By Kaytlyn Leslie
The Tribune (San Luis Obispo, Calif.)
Marcia Alter has a huge, booming laugh that echoes throughout the recreation room of the Cortina D’Arroyo Grande senior apartment complex.
“Oh I love that laughter lotion,” she says as she pantomimes putting lotion on her face before letting out a loud guffaw. A group of about a dozen women in a circle around her also start laughing as they mimic her movements.
Even as she moves throughout the circle, surrounded by chortling women, Alter’s distinctive belly laugh echoes off the tall ceiling of the recreation room.
But she didn’t always laugh like that. For a time, the most she could summon up was a small exhalation of breath.
“I call it my dark ages,” Alter said as she leaned back in her chair after the women left. “Even if it was hysterically funny, the most I could go was, ‘ha.’ I was having constant colds, and I was working full time. But I knew about these laughter classes. So one Friday I dragged myself to one of them.”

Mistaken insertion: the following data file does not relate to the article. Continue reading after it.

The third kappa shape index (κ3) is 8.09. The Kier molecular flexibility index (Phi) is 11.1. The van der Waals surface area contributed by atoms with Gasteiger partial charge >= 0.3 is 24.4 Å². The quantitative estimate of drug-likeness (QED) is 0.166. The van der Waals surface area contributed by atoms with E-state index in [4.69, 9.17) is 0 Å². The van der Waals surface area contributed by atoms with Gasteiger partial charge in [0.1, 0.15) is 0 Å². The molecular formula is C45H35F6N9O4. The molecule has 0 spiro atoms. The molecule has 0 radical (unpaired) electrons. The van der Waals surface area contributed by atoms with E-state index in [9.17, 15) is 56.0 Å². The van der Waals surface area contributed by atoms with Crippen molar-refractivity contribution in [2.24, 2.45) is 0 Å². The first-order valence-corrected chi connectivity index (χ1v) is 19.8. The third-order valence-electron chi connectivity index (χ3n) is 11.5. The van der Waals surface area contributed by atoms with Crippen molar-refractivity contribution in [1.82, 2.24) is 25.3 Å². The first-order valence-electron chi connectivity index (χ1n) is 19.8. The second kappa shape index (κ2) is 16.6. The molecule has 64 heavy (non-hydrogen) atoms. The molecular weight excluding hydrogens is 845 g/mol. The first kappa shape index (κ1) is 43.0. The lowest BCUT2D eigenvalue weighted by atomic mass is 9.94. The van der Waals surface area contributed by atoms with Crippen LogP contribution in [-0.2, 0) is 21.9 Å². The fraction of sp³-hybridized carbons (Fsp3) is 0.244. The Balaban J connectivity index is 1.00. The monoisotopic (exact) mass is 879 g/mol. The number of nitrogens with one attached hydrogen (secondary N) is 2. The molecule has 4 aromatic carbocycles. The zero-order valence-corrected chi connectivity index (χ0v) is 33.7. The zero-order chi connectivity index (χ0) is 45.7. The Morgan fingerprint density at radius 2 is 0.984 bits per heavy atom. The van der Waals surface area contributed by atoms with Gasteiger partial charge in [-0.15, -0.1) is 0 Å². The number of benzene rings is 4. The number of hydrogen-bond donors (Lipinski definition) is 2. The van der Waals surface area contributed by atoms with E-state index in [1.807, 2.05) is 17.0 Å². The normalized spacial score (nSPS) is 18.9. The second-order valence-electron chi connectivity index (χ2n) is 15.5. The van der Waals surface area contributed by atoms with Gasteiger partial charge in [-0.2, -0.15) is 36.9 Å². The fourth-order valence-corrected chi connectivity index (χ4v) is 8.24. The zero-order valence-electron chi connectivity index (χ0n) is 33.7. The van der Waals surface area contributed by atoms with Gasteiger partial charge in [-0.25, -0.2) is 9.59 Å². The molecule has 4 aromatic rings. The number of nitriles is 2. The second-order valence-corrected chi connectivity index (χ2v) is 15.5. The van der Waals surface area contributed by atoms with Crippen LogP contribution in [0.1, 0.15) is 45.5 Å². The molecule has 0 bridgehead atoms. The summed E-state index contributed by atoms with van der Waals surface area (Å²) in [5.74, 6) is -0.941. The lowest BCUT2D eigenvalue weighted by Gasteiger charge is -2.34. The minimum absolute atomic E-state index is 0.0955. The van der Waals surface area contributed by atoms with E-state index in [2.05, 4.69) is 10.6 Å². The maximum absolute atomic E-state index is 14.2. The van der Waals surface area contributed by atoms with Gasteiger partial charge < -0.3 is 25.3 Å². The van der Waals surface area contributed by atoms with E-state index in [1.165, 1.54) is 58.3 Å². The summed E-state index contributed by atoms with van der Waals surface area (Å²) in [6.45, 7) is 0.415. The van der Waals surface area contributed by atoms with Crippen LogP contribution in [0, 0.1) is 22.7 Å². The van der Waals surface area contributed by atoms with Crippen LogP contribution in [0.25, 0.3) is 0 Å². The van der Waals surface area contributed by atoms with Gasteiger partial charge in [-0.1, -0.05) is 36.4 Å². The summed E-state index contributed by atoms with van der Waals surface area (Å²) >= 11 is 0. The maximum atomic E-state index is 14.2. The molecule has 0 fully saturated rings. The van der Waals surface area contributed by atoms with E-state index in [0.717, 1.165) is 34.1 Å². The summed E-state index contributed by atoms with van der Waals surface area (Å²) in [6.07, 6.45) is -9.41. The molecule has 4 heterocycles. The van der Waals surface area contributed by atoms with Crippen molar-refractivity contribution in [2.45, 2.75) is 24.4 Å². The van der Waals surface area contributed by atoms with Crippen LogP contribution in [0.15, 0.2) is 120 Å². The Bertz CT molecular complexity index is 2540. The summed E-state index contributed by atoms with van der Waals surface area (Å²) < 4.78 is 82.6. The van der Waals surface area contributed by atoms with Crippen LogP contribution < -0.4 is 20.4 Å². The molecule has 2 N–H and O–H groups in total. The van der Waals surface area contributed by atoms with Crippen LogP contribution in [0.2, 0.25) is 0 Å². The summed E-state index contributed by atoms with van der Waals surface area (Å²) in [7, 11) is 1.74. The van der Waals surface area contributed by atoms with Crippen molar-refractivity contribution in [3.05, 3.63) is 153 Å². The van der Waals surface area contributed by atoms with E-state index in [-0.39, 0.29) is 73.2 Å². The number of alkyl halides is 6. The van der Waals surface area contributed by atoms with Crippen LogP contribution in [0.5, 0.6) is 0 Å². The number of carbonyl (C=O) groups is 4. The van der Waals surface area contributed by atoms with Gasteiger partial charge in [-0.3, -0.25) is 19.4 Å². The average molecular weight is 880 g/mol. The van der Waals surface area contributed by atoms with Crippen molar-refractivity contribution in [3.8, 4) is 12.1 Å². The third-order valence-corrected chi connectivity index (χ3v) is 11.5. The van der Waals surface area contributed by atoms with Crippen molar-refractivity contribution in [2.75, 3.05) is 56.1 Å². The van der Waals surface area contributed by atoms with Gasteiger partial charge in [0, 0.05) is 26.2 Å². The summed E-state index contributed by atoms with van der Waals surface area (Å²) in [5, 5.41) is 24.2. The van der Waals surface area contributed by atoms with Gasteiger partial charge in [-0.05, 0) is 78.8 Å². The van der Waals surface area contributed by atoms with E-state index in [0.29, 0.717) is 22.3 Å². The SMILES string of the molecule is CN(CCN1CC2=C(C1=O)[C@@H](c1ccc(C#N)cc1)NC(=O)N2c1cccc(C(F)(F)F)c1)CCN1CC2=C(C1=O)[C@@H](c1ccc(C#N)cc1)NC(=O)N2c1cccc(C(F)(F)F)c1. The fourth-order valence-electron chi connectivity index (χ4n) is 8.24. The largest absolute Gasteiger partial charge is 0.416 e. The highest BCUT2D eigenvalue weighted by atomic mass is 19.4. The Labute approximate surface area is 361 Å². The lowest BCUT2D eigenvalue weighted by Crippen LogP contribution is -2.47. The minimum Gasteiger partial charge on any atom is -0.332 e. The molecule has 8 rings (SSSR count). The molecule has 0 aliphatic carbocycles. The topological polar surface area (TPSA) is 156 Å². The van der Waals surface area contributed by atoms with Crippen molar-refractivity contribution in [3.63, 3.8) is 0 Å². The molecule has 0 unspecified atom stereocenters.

Alter emerged from those classes a different person, she said.
“An hour later I was so energized, I was walking up to people I had never met saying, ‘Let’s go to the bar!’ ” she laughed. “I don’t do that! So I was definitely hooked.”
Five years ago, she and fellow Arroyo Grande resident Caity McCardell became certified to teach laughter yoga classes, which they followed up with laughter wellness certification this year. The pair now teach four classes each week in Arroyo Grande and San Luis Obispo.
Wellness and yoga
Laughter wellness and yoga focus on using laughter to improve people’s lives, both mentally and physically, McCardell said.
Laughter yoga is the older of the two methods: it was developed by Indian physician Madan Katarina as an exercise activity in the mid-1990s, and usually involves people taking part in silly games to stimulate laughter, McCardell said.